Recently, female composers have been publicly calling for an end to sexist practices and pervasive sexual harassment within the music industry. Gibbs Law Group is investigating reports of female composers facing harassment, discrimination, or predatory behavior.
If you experienced inappropriate conduct at the hands of a composer, producer, record label executive, or other industry professional, we are here to listen and help.
#MeToo: Female composers allege harassment and discrimination in “an industry that has a culture that's for men and by men”
In a December 10, 2021 article, The Hollywood Reporter details the experiences of various female composers who describe harmful misconduct ranging from discriminatory comments to blatant sexual harassment. The article contends that while the #MeToo movement swept the nation and uncovered horrific instances of sexual harassment and abuse across industries, female composers for film, TV and other media were left behind.
According to Hollywood Reporter, several female composers said some “high-profile” male composers have committed sexual harassment and assault multiple times, but the women weren’t comfortable going on the record, citing fears of damage to their careers. “Nobody feels comfortable coming out,” a female music executive explains to Hollywood Reporter, “because it’s career-destroying.”
One woman in the article described an instance of a male composer reaching out unsolicited with an offer to mentor her, despite being only two years her senior. He later followed up with a shirtless picture, according to Hollywood Reporter. In other situations, she reports facing demeaning comments from fellow composers about how her looks make her better suited for roles like acting rather than composing: “You’re so exotic looking…you’d be perfect as a love interest or a prostitute,” she recounted to Hollywood Reporter. Another woman reported a peer making her fold his pants for him, saying simply, “You’re a woman.”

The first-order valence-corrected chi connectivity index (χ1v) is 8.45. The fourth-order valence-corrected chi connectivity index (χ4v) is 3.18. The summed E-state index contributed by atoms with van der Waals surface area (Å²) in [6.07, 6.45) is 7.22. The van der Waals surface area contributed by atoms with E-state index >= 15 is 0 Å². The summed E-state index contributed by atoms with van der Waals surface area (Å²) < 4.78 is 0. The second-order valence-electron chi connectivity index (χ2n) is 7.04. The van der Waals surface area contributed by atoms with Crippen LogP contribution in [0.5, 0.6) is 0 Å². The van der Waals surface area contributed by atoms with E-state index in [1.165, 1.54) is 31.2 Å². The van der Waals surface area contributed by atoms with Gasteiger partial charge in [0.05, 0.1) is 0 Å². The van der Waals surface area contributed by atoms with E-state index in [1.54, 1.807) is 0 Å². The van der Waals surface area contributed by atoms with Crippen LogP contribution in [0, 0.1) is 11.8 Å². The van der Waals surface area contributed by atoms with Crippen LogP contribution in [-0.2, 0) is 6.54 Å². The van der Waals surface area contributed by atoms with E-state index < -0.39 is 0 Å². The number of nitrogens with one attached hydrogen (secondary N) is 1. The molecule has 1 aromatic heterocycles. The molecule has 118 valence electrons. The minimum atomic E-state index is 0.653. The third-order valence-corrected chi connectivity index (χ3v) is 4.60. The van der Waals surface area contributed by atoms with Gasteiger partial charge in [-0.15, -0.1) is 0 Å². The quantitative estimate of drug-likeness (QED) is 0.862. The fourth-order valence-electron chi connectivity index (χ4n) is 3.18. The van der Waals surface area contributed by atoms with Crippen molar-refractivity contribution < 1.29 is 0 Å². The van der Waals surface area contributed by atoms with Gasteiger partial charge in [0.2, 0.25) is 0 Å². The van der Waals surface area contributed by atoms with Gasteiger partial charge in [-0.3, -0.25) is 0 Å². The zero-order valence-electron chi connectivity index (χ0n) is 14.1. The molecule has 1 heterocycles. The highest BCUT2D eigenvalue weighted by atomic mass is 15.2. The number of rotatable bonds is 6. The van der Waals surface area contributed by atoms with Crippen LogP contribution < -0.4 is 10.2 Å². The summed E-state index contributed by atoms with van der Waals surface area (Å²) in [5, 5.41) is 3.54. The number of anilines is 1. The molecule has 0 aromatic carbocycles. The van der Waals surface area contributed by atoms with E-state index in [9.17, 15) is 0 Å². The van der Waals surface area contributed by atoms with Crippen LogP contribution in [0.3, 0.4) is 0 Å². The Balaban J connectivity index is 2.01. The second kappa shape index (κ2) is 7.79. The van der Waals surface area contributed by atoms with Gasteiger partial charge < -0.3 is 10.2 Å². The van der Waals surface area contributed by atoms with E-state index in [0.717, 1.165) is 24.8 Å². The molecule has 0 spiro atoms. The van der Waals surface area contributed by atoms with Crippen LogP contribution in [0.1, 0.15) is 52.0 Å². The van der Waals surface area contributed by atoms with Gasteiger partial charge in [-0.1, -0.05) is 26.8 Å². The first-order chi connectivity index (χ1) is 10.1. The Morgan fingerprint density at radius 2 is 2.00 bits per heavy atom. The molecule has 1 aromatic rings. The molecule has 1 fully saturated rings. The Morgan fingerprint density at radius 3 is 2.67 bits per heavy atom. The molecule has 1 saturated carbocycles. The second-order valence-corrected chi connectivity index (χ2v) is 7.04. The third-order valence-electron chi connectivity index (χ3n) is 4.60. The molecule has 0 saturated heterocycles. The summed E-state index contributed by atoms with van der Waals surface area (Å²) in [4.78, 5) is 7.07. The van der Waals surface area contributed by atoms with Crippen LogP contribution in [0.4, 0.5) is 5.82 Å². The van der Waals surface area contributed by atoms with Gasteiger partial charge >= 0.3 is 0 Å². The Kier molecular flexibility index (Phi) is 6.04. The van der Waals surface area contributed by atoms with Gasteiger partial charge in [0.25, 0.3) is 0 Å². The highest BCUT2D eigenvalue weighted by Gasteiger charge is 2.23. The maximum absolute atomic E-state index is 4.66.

Female composers have attributed the issue of harassment and discrimination as the result of a variety of factors, including “the lack of a union for composers in the U.S., reliance on a largely uncredited freelance workforce, and a historically male-dominated music industry.” One of the composers interviewed by the Hollywood Reporter explains how without a union or any kind of Human Resources department, there is no official body for promoting equity and addressing issues within the industry. As most composers do freelance work, job opportunities depend a lot on individual composers’ ability to build relationships. And the field of composing is still extremely male-dominated: USC’s Annenberg Inclusion Initiative reports that across all composers for the top-grossing movies between 2007 and 2019, only 1.7% were women.
Female Composers Taking Action towards Equity
According to the Hollywood Reporter, some women have come together to protest the treatment of female composers in the industry. In fall 2020, composer Nomi Abadi founded the Female Composer Safety League. The group, described by Abadi as “survivor-centered”, now has more than 200 members who network, share advice, and participate in weekly online meetings. The group has recently been campaigning for more urgency in response to female composers’ cases by the Time’s Up Legal Defense Fund.
Additionally, the Alliance for Women Film Composers (AWFC) was founded in 2014 by Laura Karpman, Miriam Cutler, Lolita Ritmanis and Chandler Poling. The organization’s mission is to raise visibility and create opportunity for female composers, and now has over 550 active members.
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